In consequence of this benevolent bull, philosophic benefactors go to work with hearty zeal. They seize upon our fertile territories, scourge us from our rightful possessions, relieve us from our wives; and when we are unreasonable enough to complain, they will turn upon us and say, "Miserable barbarians! ungrateful wretches!— have we not come thousands of miles to improve your worthless planet ?—have we not fed you with moonshine?—have we not intoxicated you with nitrous oxyde ?—does not our moon give you light every day ?—and have you the baseness to murmur, when we claim a pitiful return for all these benefits?" But finding that we not only persist, in absolute contempt of their reasoning, and disbelief in their philosophy, but even go so far as daringly to defend our property, their patience shall be exhausted, and they shall resort to their superior powers of argument— hunt us with hippogriffs, transfix us with concentrated sunbeams, demolish our cities with moonstones; until having, by main force, converted us to the true faith, they shall graciously permit us to exist in the torrid deserts of Arabia, or the frozen regions of Lapland, there to enjoy the blessings of civilization, and the charms of lunar philosophy—in much the same manner as the reformed and enlightened savages of this country are kindly suffered to inhabit the inhospitable forests of the north, or the impenetrable wilderness of South America. w. Irving.

A ZEALOUS DOMESTIC.

The roar of the sea had long announced their approach to the cliffs, on the summit of which, like the nest of some sea-eagle, the founder of the fortress had perched his eyry. The pale moon, which had hitherto been contending with flitting clouds, now shone out, and gave them a view of the solitary and naked tower, situated on a projecting cliff that beetled on the German Ocean. On three sides the rock was precipitous; on the fourth, which was that toward the land, it had been originally fenced by an artificial ditch and drawbridge; but the latter was broken down and ruinous, and the former had been in part filled up, so as to allow passage for a horseman into the narrow court-yard, encircled on two sides with low offices and stables, partly ruinous, and closed on the landward front by a low embattled wall, while the remaining side of the quadrangle was occupied by the tower itself, which, tall and narrow, and built of a grayish stone, stood glimmering in the moonlight like the sheeted spectre of some huge giant. A wilder or more disconsolate dwelling it was perhaps difficult to conceive. The sombrous and heavy sound of the billows, successively dashing against the rocky beach at a profound distance beneath, was to the ear what the landscape was to the eye—a symbol of unvaried and monotonous melancholy, not unmingled with horror.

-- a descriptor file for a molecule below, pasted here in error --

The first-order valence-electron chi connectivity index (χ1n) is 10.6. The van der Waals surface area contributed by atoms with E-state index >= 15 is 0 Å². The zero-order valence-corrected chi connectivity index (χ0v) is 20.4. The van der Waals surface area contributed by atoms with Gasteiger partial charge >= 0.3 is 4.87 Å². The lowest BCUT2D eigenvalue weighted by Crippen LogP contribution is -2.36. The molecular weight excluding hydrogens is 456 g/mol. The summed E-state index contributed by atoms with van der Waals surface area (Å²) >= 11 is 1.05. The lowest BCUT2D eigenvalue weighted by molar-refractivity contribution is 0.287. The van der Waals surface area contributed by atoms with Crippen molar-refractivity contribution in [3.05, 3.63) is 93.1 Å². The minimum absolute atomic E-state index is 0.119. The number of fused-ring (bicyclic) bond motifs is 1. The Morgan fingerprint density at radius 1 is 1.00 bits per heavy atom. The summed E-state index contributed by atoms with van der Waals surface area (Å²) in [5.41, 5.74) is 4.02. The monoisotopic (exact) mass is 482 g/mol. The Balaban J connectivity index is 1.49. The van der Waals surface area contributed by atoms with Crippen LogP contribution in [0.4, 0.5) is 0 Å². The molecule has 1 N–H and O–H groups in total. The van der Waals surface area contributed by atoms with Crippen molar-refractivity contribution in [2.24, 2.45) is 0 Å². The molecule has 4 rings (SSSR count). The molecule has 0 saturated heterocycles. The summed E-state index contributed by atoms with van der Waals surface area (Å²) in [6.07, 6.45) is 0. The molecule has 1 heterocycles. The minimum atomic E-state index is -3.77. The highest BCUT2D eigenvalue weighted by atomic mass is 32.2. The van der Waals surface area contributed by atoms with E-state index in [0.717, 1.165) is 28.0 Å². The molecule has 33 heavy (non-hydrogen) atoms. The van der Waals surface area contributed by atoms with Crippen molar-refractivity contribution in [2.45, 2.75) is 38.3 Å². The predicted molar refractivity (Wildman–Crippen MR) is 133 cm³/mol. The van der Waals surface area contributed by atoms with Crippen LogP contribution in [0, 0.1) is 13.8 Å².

Although the night was not far advanced, there was no sign of living inhabitant about this for

VOL. III. D

lorn abode, excepting that one, and only one, of the narrow and staunchelled windows, which appeared at irregular heights and distances in the walls of the building, showed a small glimmer of light.

"There," said Ravenswood, "sits the only male domestic that remains to the house of Ravenswood; and it is well that he does remain there, since otherwise we had little hope to find either light or fire. But follow me cautiously; the road is narrow, and admits only one horse in front."

In effect, the path led along a kind of isthmus, at the peninsular extremity of which the tower was situated, with that exclusive attention to strength and security, in preference to every circumstance of convenience, which dictated to the Scottish barons the choice of their situations, as well as their style of building.

By adopting the cautious mode of approach, recommended by the proprietor of this wild hold, they entered the court-yard in safety. But it was long ere the efforts of Ravenswood, though loudly exerted by knocking at the low-browed entrance, and repeated shouts to Caleb to open the gate and admit them, received any answer.

"The old man must be departed," he began to say, " or fallen into some fit; for the noise I have made would have waked the seven sleepers."

At length a timid and hesitating voice replied, —" Master—Master of Ravenswood, is it yon f"

"Yes, it is I, Caleb; open the door quickly."

"But is it you in very blood and body? For I would sooner face fifty deevils as my maister's